The Argyll and Sutherland Highlanders (Princess Louise's)

'Sans Peur'       Argyll and Sutherland Highlanders red and white dicing       'Ne Obliviscaris'


Tom Barker

The cold keeps the tired from sleeping, but shortly before the dawn,
the soldier who should be dreaming, stifles a stubborn yawn.
He has been all night watching, the shadows that creep and slide,
like a sandy floating carpet, where Mussolini’s black shirts hide.

As the sky begins to lighten he looks at his mate’s face,
and ponders if tomorrow, will we ever leave this place?
There is no water fit to drink! and nothing worth the eating,
the last place God ever made, and our number are depleting.

But watch the dawn as it comes up, could it perchance be our last,
and see the blood red rays, as on the sand they’re cast.
The shadows flee as does the cold, as light o'er the desert rippled,
and ware the man who rises up, to be killed or perhaps crippled.

There is no turning back for him, or a place to hide,
but who would turn from the enemy, and wound his mother’s pride.
So fix your blade and wet your lip, this will not take so long,
then you can join your mates again, and sing a merry song.

The fiery sun creeps upward, ever warmer till it’s hot,
and flies are ever milling round, a waste of time to swat.
For every time one kills a fly, it always has a brother,
he will bring a thousand more, then us they try to smother.

We drink a sip and wait awhile, wait there by the thistle,
and only move when told to move, or a blast from a piercing whistle.
For when it blows one moves so fast, that anything to mark,
is like leading on a drunken man, or shooting in the dark.

The R.S.M. has stopped awhile, to stoke his trusty pipe,
and even as he lights it, he turns and has a gripe.
Says something to our Piper, who is without compare,
the bagpipes began their wailing, and we hear the old 'Black Bear'.

The whistles blow and we all know, now is the time to go,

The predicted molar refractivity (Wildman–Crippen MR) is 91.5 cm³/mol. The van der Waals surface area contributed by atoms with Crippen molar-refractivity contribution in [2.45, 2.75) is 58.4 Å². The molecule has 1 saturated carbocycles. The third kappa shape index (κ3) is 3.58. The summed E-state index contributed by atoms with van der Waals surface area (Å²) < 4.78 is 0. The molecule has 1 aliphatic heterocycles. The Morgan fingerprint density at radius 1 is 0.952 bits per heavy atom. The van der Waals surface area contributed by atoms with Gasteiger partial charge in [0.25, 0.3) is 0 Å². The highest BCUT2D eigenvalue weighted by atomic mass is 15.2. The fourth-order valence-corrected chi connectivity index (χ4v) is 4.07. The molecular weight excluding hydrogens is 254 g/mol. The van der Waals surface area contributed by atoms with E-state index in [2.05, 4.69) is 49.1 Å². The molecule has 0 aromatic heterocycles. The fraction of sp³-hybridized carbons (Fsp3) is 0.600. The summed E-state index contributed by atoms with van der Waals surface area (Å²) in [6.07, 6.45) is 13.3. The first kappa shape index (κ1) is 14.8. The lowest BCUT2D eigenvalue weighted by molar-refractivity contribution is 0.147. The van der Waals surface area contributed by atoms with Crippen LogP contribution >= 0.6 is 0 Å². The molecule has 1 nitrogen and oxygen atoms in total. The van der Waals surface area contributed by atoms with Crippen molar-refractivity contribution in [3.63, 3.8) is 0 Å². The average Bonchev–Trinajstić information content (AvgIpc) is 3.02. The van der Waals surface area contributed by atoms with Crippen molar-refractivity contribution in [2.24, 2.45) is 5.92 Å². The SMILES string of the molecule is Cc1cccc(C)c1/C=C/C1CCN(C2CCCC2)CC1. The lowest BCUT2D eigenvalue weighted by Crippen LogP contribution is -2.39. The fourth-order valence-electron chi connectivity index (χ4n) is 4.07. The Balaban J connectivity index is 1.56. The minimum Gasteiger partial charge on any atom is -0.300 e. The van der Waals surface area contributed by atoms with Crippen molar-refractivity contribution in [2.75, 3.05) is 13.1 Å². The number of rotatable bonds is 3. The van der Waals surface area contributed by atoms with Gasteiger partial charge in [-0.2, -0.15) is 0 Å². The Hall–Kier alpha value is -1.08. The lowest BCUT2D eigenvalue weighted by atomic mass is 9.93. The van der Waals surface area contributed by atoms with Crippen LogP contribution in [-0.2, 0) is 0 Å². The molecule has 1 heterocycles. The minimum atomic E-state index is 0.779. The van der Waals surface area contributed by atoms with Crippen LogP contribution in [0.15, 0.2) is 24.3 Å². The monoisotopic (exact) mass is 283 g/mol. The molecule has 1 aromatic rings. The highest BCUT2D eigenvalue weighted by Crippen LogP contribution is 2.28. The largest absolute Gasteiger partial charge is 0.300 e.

and we set off just like any Toff, strolling down Saville row.
The sand blows over every thing, but the seaside it is not,
one old Regular groused, “We hevnie even hed a tot”.

The Italian guns are firing, and some shells miss but roll,
as ever nearer the enemy the Argyll’s take their stroll.
We kill some at a distance, then as together we race,
see the look of fear, as we meet enemy face to face.

There is no time to get friendly, nor check out if we can trust,
so we fight for our life in the desert, then throw up in disgust.
We return home a hero, and the bands play happy tunes,
but one’s mind is still churning, of the encounter among the dunes.

"Would you do any different?", someone asked me at tea,
"I’m sorry that I can’t answer. What is to be, will be."
The sun is as hot as ever, as o’er the desert it shines,
and cold are the nights and mornings, as the Mistral whines.

A lot of young men are missing, and lots of Mothers weep,
and a man goes to his bedroom, to rest but cannot sleep.
Even now in the moonlight, the scenery seems grand,
but it takes me back to the desert, where we struggled in the sand.

I turn again on my pillow, as I try to sleep,
but memories that are so bitter, through my mind they creep.
Maybe if some could find mates, in that far-off land,
and bring them to sleep near their loved ones, instead of alone there in the sand.

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